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In the background Nordrenut and Vesle Finsenuten, from the south-east.

Large mats of mosses in moist places in the high mountains are a sign that the snow has not melted until long into the summer. White cottongrass is one of few vascular plants that tolerate the extreme conditions. In the background Nordrenut and Vesle Finsenuten, from the south-east. (Wenche Eide)


Many mountain plants are well prepared to face cold and wind. Some would surely rather face an easier life in the lowlands, but they cannot compete with the higher-growing plants living there. Most mountain plants manage to compete for light and space only if they cling to the bedrock and gravel in the harsh high alpine climate.

The short summer makes it difficult for the plants to complete a cycle of sprouting, growth and seeding during the same year. Alpine plants therefore take two to several years to complete a life-cycle. Two exceptions are annuals: the tiny koenigia and the beautiful snow gentian A usual survival strategy is to flower early, e.g. in May-June. Species such as purple saxifrage, Scandinavian primrose and several types of willows do this. In order to win time it is not unusual that plants already begin to grow and photosynthesize while still under snow. This is possible because the sun's rays can penetrate up to 20-centimetres under thick snow cover. The flower buds even lie ready and waiting after they are formed the year before.

Due to the low temperatures the microbial activity goes slowly, and the release of nutrients to the soil from dead plants and animals takes a long time. To break down a little dwarf birch leaf takes bacteria and fungus several years of work. The scarcity of available nutrients can therefore reduce growth. In addition, the soil is thin and not good at holding water. Thus water shortages are common after the snow has melted away. Several species of saxifrage, such as golden root and glacier buttercup, have thick leaves in order to store water. Glacier buttercup also has antifreeze in its plant fluids, to hinder frost damage in summer. This can be necessary, since no other plant in the country grows as high up in the mountains.

At exposed growing places it is an advantage to be little, such as for moss campion and alpine azalea. The wind cannot get as good a hold on plants that grow near to the ground. Good packaging helps, also. Alpine hawkweed and one-flowered fleabane have "hair" in order to hold in the warmth and decrease heat-loss. Some flowers turn to face the sun and have the shape of a satellite dish. In this way they can best concentrate the heat on seed production.

  • Star saxifrage

Alpine plants and climatic change

What will happen with the plants in the high mountains if we get a change in climate with subsequent temperature increase, the so-called "greenhouse effect"? At the research station at Finse experimental studies have been carried out to find out what might be the result of higher temperatures. One of the plants, star saxifrage, has been observed for several years under controlled conditions, where the temperature and light have been changed.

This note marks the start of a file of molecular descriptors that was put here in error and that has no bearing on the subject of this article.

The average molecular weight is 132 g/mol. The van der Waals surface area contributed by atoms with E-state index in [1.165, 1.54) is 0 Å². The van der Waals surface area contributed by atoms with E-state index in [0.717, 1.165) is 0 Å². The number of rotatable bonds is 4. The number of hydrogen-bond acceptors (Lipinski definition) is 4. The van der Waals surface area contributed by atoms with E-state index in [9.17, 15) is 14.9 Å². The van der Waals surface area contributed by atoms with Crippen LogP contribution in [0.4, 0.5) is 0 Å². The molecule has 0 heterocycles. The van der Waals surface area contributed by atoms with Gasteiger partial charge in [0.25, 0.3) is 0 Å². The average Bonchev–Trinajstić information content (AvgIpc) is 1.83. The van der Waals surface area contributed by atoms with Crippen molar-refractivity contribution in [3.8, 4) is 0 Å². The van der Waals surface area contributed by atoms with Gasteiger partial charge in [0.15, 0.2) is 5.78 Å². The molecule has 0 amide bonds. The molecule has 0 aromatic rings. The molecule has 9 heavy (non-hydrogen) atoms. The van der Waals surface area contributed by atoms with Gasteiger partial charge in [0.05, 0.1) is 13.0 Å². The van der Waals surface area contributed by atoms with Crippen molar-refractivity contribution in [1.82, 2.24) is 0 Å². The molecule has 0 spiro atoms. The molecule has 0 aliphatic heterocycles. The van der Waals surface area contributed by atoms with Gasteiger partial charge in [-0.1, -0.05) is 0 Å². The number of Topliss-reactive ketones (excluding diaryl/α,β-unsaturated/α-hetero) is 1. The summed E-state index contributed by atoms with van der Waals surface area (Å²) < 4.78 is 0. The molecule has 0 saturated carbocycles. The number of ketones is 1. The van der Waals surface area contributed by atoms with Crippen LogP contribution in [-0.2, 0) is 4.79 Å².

Star saxifrage (image) is a plant that often grows in moist areas near snow fields, preferably near running water. Such conditions cause it to flower relatively late, often during the latter part of July, with seed maturation in the middle of September. Artificial temperature increase caused the star saxifrage to develop more quickly. All of the stages in the life cycle took less time. The size of the flower increased, and seeding was more effective. But, the greenhouse effect will not only cause an increase in temperature. With increased temperatures one can expect more cloud cover in the summer. The effect of this was studied by shading for light, at the same time as the temperature was held high. Decreased growth was observed and fewer seeds were prepared by star saxifrage that grew in the shade as compared with plants that were not shaded. This shows that light is a very important factor for alpine plants.


Climate change with high temperatures will perhaps give a short-lived upswing in the form of increased growth and seeding. But, in the longterm, these alpine plants will face hard competition for nutrients, light and space from larger plants like bushes, heather and grasses. The result can be that the star saxifrage and other smaller species will be pressed higher up into the mountains, with less space to grow.

  • A koenigia plant lives only in summer.

A koenigia plant lives only in summer. In order for the species to continue to live in the same place, it must set seed, preferably releasing as many as possible. The koenigia has little time for flowering and seeding since it grows where there is much snow and the season is shortest. The advantages of growing here are little competition and good conditions for germinating on the bare soil. Koenigia is daring and takes a chance on the uncertain conditions of the high mountains.

  • Glacier buttercup.

Glacier buttercup.

  • Hardangerjøkulen

Hardangerjøkulen is not among the biggest of glaciers, but it is a mighty sight when it emerges between the mountain slopes and high peaks above Finse; such ice caps once covered large portions of the country. Blue ice is its own universe, with a spectrum of forms and colour tones.

  • Fægri, K. 1967. The plant world at Finse, Norway. UiB. Botanisk Museum